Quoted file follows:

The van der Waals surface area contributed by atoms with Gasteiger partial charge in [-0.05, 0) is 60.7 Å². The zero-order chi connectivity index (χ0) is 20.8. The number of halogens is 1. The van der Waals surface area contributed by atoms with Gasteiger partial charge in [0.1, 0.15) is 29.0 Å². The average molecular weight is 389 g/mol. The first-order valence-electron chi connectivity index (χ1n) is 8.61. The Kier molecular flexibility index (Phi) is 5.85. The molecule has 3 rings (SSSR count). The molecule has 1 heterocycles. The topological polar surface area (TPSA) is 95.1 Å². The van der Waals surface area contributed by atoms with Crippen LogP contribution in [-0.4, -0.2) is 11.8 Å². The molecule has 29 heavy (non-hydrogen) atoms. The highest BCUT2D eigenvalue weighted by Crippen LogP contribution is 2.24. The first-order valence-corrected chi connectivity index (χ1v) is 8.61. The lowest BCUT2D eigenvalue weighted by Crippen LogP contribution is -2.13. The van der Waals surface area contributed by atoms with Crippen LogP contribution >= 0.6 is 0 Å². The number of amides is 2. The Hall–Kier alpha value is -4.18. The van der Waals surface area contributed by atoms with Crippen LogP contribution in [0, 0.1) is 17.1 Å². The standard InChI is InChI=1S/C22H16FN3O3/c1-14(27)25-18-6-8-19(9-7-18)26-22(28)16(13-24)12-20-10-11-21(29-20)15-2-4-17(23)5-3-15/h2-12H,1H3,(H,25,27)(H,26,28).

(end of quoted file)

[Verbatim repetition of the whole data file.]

The van der Waals surface area contributed by atoms with Gasteiger partial charge in [-0.05, 0) is 60.7 Å². The zero-order chi connectivity index (χ0) is 20.8. The number of halogens is 1. The van der Waals surface area contributed by atoms with Gasteiger partial charge in [0.1, 0.15) is 29.0 Å². The average molecular weight is 389 g/mol. The first-order valence-electron chi connectivity index (χ1n) is 8.61. The Kier molecular flexibility index (Phi) is 5.85. The molecule has 3 rings (SSSR count). The molecule has 1 heterocycles. The topological polar surface area (TPSA) is 95.1 Å². The van der Waals surface area contributed by atoms with Crippen LogP contribution in [-0.4, -0.2) is 11.8 Å². The molecule has 29 heavy (non-hydrogen) atoms. The highest BCUT2D eigenvalue weighted by Crippen LogP contribution is 2.24. The first-order valence-corrected chi connectivity index (χ1v) is 8.61. The lowest BCUT2D eigenvalue weighted by Crippen LogP contribution is -2.13. The van der Waals surface area contributed by atoms with Crippen LogP contribution >= 0.6 is 0 Å². The number of amides is 2. The Hall–Kier alpha value is -4.18. The van der Waals surface area contributed by atoms with Crippen LogP contribution in [0, 0.1) is 17.1 Å². The standard InChI is InChI=1S/C22H16FN3O3/c1-14(27)25-18-6-8-19(9-7-18)26-22(28)16(13-24)12-20-10-11-21(29-20)15-2-4-17(23)5-3-15/h2-12H,1H3,(H,25,27)(H,26,28).